Probable Cause For DUI Traffic Stop in Los Angeles

13 November 2017

Probable Cause for DUI Traffic Stop in Los Angeles

For a police officer to stop an individual, the offer must have probable cause that the person behind the wheel has committed a crime or any traffic violation. That is, there must be some viable reason for an officer to pull over a vehicle. For a traffic stop to be valid, the driver of the vehicle must have done something that is against the law. An officer is not allowed to stop on a mere whim or because he had a hunch that the driver was up to no good. An officer must have a valid reason for pulling a vehicle over. Usually, officers pull vehicles over because the officer observes the driver of a vehicle committing a traffic violation. That said, if an officer pulls you over and arrests you for drunk driving, you should immediately contact an experienced DUI attorney and ask them to represent you. The Lawyers at H&M specialize in defending those who are accused of drunk driving and driving while under the influence of drugs.

Does the Initial Stop Have to be for Drunk Driving?

No, the initial stop does not need to be for drunk driving. For example, if you have a broken tail light or you were speeding, this is all the officer needs to observe to be able to legally pull you over. Once pulled over, officers typically fish for other crimes, such as drunk driving. If you’ve been pulled over for drunk driving, contact the DUI Lawyers of Los Angeles for the best possible representation at affordable prices. So, now that you know that an officer can pull you over for any traffic violation, what should you do after you’ve been pulled over? We will discuss this in the section below.

There is an exception to the rule that an officer needs reasonable suspicion to stop you and this exception is the DUI screening checkpoint. The U.S Supreme Court has authorized the use of neutral DUI checkpoints where all cars are randomly stopped and the drivers are screened for intoxication. An officer does not need reasonable suspicion to stop you at a DUI checkpoint. During the brief encounter, an officer looks for signs of intoxication. If an officer determines that you’re intoxicated at a DUI checkpoint, he can arrest you for drunk driving or driving while under the influence of drugs.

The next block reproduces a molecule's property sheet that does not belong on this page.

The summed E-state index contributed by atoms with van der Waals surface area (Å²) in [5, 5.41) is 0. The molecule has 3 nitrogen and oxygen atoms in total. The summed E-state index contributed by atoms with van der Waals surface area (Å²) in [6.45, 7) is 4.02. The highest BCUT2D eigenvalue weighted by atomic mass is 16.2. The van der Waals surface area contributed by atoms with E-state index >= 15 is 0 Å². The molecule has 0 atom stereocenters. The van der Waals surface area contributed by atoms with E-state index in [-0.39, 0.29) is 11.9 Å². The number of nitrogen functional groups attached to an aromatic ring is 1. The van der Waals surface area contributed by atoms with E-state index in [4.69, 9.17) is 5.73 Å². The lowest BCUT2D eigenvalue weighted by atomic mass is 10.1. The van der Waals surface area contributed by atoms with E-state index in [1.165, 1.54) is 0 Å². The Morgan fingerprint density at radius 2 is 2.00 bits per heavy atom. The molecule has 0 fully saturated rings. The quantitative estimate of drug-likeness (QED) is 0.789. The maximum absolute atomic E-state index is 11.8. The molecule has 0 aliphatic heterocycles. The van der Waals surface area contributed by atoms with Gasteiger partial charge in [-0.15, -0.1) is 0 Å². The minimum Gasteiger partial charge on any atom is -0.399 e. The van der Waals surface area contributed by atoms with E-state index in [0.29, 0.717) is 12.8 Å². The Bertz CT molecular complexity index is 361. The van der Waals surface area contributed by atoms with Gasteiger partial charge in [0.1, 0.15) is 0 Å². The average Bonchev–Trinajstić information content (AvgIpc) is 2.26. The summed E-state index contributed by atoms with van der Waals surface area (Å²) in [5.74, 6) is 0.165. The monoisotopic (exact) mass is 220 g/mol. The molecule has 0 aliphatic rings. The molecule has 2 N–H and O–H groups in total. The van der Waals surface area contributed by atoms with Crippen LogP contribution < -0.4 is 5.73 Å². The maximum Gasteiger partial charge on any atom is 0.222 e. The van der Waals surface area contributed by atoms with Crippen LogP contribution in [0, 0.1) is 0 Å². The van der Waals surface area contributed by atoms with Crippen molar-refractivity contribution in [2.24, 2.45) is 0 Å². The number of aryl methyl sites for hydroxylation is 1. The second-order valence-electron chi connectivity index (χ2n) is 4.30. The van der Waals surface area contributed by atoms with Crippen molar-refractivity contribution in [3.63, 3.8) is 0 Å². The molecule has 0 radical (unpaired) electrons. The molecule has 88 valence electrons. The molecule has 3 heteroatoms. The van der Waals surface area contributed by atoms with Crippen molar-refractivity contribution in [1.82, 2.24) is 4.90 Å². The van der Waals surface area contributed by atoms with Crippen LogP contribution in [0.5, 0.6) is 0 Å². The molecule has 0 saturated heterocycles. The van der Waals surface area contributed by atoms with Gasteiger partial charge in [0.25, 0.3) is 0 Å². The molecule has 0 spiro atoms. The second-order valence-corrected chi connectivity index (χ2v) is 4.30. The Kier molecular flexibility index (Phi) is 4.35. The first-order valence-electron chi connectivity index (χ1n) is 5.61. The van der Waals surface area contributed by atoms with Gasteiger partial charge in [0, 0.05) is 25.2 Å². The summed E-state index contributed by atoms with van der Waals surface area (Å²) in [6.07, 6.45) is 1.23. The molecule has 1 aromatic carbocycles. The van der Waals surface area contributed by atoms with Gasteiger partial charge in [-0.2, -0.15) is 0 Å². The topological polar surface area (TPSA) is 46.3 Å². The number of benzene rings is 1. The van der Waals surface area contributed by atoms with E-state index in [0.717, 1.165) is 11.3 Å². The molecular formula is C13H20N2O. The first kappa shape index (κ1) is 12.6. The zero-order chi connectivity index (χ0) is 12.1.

What To Do After You’ve Been Pulled Over?

Once you’ve been pulled over, you should avoid making any statements, even seemingly innocent statement can land you in big trouble. All you’re required to do is provide the officer with your driver’s license, proof of insurance, and vehicle registration. You’re not legally required to do anything more.

Once stopped, if the officer suspects that you’ve been drinking or taking drugs, he may request that you take roadside sobriety tests, such as a roadside breathalyzer test. If the test indicates that you are indeed under the influence of alcohol, the officer may then proceed to arrest you.

That said, it’s important to know that you are not legally required to take a roadside breathalyzer test. If you know that you’ll fail one, you can politely decline to take it. That said, if based on other observations the officer decides that your drunk and arrests you, you must take the breathalyzer at the police station if an officer requests that you do so.

To conclude, if you’re stopped by an officer, please do not make any statements and exercise your right to remain silent because, as mentioned previously, even seemingly innocent statements can be used against you. If offered a roadside breathalyzer, politely decline. If arrested, take any chemical tests that they administer as a refusal to take a chemical test at the police station does come with legal consequences.

What Does an Officer Need to Arrest You for Drunk Driving?

To arrest you for drunk driving, an officer needs to have probable cause that you’ve been drinking and driving. That is, the officer must be able to point to specific facts that indicate that you were indeed intoxicated and operating a motor vehicle. This has to be more than just hunch. For example, an officer can use things he observes to form probable cause, such as slurred speech, an odor of alcohol coming from you, or you failing on a field sobriety test. These are all things that an officer can use to establish probable cause. Typically, officers observe these things, but they don’t share them with you. They’re typically shared with you after you’ve been arrested and charged with drunk driving.

DUI Lawyers Los Angeles

If you’ve been arrest and charged with drunk driving, the Los Angeles DUI lawyers at H&M will investigate and argue that the arresting officer did not have probable cause to arrest you. This can be done by arguing that the officer’s observations were wrong or that the roadside sobriety test was not administered correctly or that the results are not accurate. In Los Angeles, those accused of DUIs face harsh punishment and hefty fines, as such, you should immediately hire a DUI lawyer to defend you and negotiate with the prosecution to have the charges against reduced or dismissed.


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